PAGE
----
Thursday, 30 July 2009


Max has just finished his A-levels, which is - I suppose - a perfectly valid reason for him not having done any bloggo stuff for yonks. However he has managed to sneak out a few times to sit in his car and listen to Tarkus with a peculiar look on his face, and occasionall to do a little bit of bird watching. He usually takes his camera with him, and over the last few months has built up a fantastic library of images of the wildlife of the Wells region of Somerset. Here are some of them...

Bitterns are very strange birds. Being a heron they have the families typical features of a long bill, long legs and a fondness for fishing. My two local nature reserves, Shapwick Heath and Ham Wall, have been given large grants in order to attract bitterns. They need extensive reed beds, but with water levels such that they can build a nest which is at ground level, but not in danger of any flooding. The two nature reserves are at such an altitude that they are not in risk of flooding from global warming, even if the estimate of 17ft higher sea levels (the last interglacial period had sea levels 22ft higher than today, so this figure is not really, in a long term view, anything to worry about) is found to be too small, then the bitterns will be fine as they are well above sea level. This makes the colony sustainable in the long term.

Anyway, bitterns are now breeding at Ham Wall, which is great news. I went down there a few weeks ago to see what I could see, and I saw 7 episodes of flight from the bitterns, plus 3 lots of booming from the males. The photos from this trip are shown below. At Shapwick Heath I have seen 3 bittern flights, but they are not currently known to be breeding.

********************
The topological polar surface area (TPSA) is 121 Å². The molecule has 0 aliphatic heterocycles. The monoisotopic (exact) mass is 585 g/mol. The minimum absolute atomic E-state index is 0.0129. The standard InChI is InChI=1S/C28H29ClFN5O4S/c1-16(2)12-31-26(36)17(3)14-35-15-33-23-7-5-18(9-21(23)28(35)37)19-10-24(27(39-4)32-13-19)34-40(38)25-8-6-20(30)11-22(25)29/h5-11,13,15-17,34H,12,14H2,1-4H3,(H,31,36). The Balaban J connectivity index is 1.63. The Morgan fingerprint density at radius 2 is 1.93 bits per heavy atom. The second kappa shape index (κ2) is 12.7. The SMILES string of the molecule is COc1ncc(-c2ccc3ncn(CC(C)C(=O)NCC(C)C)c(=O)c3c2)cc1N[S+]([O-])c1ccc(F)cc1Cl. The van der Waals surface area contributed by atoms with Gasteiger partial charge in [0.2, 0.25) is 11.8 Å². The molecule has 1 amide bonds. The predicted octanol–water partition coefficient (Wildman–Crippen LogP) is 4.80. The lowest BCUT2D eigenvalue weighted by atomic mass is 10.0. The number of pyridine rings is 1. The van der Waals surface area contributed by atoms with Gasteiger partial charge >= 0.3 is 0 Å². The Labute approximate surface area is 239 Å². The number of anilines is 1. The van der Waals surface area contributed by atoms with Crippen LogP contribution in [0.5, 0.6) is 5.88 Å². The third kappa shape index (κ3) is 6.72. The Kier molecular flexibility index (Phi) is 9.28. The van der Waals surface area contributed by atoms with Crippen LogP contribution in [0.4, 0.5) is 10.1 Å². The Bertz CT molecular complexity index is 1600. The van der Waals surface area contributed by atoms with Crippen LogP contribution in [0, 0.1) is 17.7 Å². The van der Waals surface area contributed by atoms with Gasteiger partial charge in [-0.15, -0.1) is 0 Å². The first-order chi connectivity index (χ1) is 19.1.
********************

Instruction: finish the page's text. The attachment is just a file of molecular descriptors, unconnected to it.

As an interesting postscript, there is a Little Bittern at Ham Wall at the moment. This is a rare bird indeed, not currently breeding in Britain. They are found all over Europe, apart from Britain. It would not surprise me if within 20 years they begin to breed in Britain. At the bottom of this page is some footage of it being bitterny.

Tuesday, 7 July 2009


Hopefully most of you will have read the initial Gurt Dog story from yesterday, plus Dan Holdsworth’s posting this morning. To answer his question, posted as a comment on the original story, in a public way, the sighting occurred somewhere to the North East of Westbury Sub-Mendip along one of the country lanes. Looking on Google Earth, you can find the rough area by searching the above village and moving up the hill to the North East, moving to an eye altitude of 12000ft, with Priddy toward the top right of the image, Westbury down the left hand side about halfway up, and Ebbor Gorge and Wookey Hole Caves in the bottom right of the image. From this position, you can pan to the East until you reach a village called Rookham. This village marks the easterly border of the sighting area. This should give you a good view of the area, mostly of fields and a small wooded gorge. The sighting would thus have been at quite a high elevation, between 700-900ft above sea level. A rough set of coordinates is: 51º14’10 to 51º15’00 North, and 2º42’17 to 2º39’00 West.

For those without Google Earth, Google Maps will work fine. In fact, it is probably best to look at both Earth and Maps to get a good feel for the area, only Maps shows the roads along which the sighting must have occurred. Just follow the above directions with this URL:,+Wells,+Somerset,+UK&geocode=CUqSmQK1JgThFVreDQMdz4vW_w&dirflg=&saddr=wells&f=d&hl=en&sll=51.246283,-2.716713&sspn=0.022458,0.055017&ie=UTF8&ll=51.23043,-2.669334&spn=0.044932,0.110035&z=13